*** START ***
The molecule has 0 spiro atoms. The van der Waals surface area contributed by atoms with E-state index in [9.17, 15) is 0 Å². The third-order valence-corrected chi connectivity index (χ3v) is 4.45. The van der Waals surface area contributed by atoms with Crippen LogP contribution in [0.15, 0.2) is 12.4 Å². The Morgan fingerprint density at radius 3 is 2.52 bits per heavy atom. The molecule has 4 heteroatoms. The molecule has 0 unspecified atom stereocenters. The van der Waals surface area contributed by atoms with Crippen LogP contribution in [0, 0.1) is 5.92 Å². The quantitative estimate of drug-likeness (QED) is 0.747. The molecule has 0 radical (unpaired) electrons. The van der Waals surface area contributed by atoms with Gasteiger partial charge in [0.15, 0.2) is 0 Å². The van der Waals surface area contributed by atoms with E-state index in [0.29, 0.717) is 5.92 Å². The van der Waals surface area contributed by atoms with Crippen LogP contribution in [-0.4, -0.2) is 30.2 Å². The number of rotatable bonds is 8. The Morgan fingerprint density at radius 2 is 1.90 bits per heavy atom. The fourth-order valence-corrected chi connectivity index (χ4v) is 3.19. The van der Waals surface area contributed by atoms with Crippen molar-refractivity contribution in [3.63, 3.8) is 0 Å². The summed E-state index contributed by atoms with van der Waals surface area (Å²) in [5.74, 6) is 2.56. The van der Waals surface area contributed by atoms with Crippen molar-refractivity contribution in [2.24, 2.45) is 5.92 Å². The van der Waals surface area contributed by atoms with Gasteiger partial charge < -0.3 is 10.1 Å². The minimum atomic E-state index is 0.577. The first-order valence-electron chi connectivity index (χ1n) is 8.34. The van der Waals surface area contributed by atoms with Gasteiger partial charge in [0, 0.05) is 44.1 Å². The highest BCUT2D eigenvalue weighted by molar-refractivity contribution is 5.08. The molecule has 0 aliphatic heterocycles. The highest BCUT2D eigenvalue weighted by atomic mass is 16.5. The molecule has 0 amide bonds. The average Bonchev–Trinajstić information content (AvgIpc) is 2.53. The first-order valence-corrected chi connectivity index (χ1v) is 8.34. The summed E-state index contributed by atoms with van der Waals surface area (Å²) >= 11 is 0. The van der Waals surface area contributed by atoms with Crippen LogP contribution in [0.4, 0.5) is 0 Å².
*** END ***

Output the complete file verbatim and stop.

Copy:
The molecule has 0 spiro atoms. The van der Waals surface area contributed by atoms with E-state index in [9.17, 15) is 0 Å². The third-order valence-corrected chi connectivity index (χ3v) is 4.45. The van der Waals surface area contributed by atoms with Crippen LogP contribution in [0.15, 0.2) is 12.4 Å². The Morgan fingerprint density at radius 3 is 2.52 bits per heavy atom. The molecule has 4 heteroatoms. The molecule has 0 unspecified atom stereocenters. The van der Waals surface area contributed by atoms with Crippen LogP contribution in [0, 0.1) is 5.92 Å². The quantitative estimate of drug-likeness (QED) is 0.747. The molecule has 0 radical (unpaired) electrons. The van der Waals surface area contributed by atoms with Gasteiger partial charge in [0.15, 0.2) is 0 Å². The van der Waals surface area contributed by atoms with E-state index in [0.29, 0.717) is 5.92 Å². The van der Waals surface area contributed by atoms with Crippen LogP contribution in [-0.4, -0.2) is 30.2 Å². The number of rotatable bonds is 8. The Morgan fingerprint density at radius 2 is 1.90 bits per heavy atom. The fourth-order valence-corrected chi connectivity index (χ4v) is 3.19. The van der Waals surface area contributed by atoms with Crippen molar-refractivity contribution in [3.63, 3.8) is 0 Å². The summed E-state index contributed by atoms with van der Waals surface area (Å²) in [5.74, 6) is 2.56. The van der Waals surface area contributed by atoms with Crippen molar-refractivity contribution in [2.24, 2.45) is 5.92 Å². The van der Waals surface area contributed by atoms with Gasteiger partial charge < -0.3 is 10.1 Å². The minimum atomic E-state index is 0.577. The first-order valence-electron chi connectivity index (χ1n) is 8.34. The van der Waals surface area contributed by atoms with Gasteiger partial charge in [0, 0.05) is 44.1 Å². The highest BCUT2D eigenvalue weighted by molar-refractivity contribution is 5.08. The molecule has 0 aliphatic heterocycles. The highest BCUT2D eigenvalue weighted by atomic mass is 16.5. The molecule has 0 amide bonds. The average Bonchev–Trinajstić information content (AvgIpc) is 2.53. The first-order valence-corrected chi connectivity index (χ1v) is 8.34. The summed E-state index contributed by atoms with van der Waals surface area (Å²) >= 11 is 0. The van der Waals surface area contributed by atoms with Crippen LogP contribution in [0.4, 0.5) is 0 Å².